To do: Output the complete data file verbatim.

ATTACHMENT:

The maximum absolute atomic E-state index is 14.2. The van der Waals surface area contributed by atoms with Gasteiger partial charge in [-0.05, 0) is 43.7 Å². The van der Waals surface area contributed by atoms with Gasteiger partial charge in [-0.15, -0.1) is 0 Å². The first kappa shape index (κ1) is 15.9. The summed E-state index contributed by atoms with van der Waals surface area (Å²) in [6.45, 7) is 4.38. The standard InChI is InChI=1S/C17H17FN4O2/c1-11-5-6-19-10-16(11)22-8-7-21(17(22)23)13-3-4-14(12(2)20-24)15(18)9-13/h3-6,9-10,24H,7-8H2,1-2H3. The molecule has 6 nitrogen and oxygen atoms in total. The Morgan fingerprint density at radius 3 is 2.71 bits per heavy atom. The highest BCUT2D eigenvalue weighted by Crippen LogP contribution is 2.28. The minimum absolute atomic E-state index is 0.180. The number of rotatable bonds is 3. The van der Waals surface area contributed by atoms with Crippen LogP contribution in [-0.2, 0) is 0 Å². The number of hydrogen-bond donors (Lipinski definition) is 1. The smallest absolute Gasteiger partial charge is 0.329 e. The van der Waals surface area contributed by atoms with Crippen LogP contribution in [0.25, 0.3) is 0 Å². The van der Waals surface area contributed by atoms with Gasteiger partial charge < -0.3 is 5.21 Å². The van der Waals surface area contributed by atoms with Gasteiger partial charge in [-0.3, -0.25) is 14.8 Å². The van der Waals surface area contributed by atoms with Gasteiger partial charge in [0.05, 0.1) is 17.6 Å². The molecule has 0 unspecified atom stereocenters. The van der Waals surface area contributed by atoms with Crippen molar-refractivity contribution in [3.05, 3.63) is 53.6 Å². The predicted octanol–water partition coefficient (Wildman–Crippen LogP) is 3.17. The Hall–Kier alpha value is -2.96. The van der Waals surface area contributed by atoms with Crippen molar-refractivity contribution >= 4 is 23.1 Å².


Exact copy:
The maximum absolute atomic E-state index is 14.2. The van der Waals surface area contributed by atoms with Gasteiger partial charge in [-0.05, 0) is 43.7 Å². The van der Waals surface area contributed by atoms with Gasteiger partial charge in [-0.15, -0.1) is 0 Å². The first kappa shape index (κ1) is 15.9. The summed E-state index contributed by atoms with van der Waals surface area (Å²) in [6.45, 7) is 4.38. The standard InChI is InChI=1S/C17H17FN4O2/c1-11-5-6-19-10-16(11)22-8-7-21(17(22)23)13-3-4-14(12(2)20-24)15(18)9-13/h3-6,9-10,24H,7-8H2,1-2H3. The molecule has 6 nitrogen and oxygen atoms in total. The Morgan fingerprint density at radius 3 is 2.71 bits per heavy atom. The highest BCUT2D eigenvalue weighted by Crippen LogP contribution is 2.28. The minimum absolute atomic E-state index is 0.180. The number of rotatable bonds is 3. The van der Waals surface area contributed by atoms with Crippen LogP contribution in [-0.2, 0) is 0 Å². The number of hydrogen-bond donors (Lipinski definition) is 1. The smallest absolute Gasteiger partial charge is 0.329 e. The van der Waals surface area contributed by atoms with Crippen LogP contribution in [0.25, 0.3) is 0 Å². The van der Waals surface area contributed by atoms with Gasteiger partial charge < -0.3 is 5.21 Å². The van der Waals surface area contributed by atoms with Gasteiger partial charge in [-0.3, -0.25) is 14.8 Å². The van der Waals surface area contributed by atoms with Gasteiger partial charge in [0.05, 0.1) is 17.6 Å². The molecule has 0 unspecified atom stereocenters. The van der Waals surface area contributed by atoms with Crippen molar-refractivity contribution in [3.05, 3.63) is 53.6 Å². The predicted octanol–water partition coefficient (Wildman–Crippen LogP) is 3.17. The Hall–Kier alpha value is -2.96. The van der Waals surface area contributed by atoms with Crippen molar-refractivity contribution >= 4 is 23.1 Å².